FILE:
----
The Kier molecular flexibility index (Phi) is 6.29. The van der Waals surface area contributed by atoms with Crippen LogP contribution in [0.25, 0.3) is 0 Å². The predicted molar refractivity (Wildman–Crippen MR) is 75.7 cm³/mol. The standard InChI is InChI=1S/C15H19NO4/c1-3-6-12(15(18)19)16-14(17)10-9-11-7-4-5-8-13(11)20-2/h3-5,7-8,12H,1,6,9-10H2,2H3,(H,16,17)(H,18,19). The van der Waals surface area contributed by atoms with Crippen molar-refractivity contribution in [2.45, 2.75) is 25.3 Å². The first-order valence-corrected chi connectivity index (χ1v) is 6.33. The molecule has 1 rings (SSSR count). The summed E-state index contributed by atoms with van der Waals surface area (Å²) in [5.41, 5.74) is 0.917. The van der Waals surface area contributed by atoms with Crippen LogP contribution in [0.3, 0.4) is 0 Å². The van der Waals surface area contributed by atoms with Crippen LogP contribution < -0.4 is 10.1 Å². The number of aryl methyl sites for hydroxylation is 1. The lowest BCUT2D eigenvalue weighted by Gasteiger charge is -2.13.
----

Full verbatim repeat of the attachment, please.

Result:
The Kier molecular flexibility index (Phi) is 6.29. The van der Waals surface area contributed by atoms with Crippen LogP contribution in [0.25, 0.3) is 0 Å². The predicted molar refractivity (Wildman–Crippen MR) is 75.7 cm³/mol. The standard InChI is InChI=1S/C15H19NO4/c1-3-6-12(15(18)19)16-14(17)10-9-11-7-4-5-8-13(11)20-2/h3-5,7-8,12H,1,6,9-10H2,2H3,(H,16,17)(H,18,19). The van der Waals surface area contributed by atoms with Crippen molar-refractivity contribution in [2.45, 2.75) is 25.3 Å². The first-order valence-corrected chi connectivity index (χ1v) is 6.33. The molecule has 1 rings (SSSR count). The summed E-state index contributed by atoms with van der Waals surface area (Å²) in [5.41, 5.74) is 0.917. The van der Waals surface area contributed by atoms with Crippen LogP contribution in [0.3, 0.4) is 0 Å². The van der Waals surface area contributed by atoms with Crippen LogP contribution < -0.4 is 10.1 Å². The number of aryl methyl sites for hydroxylation is 1. The lowest BCUT2D eigenvalue weighted by Gasteiger charge is -2.13.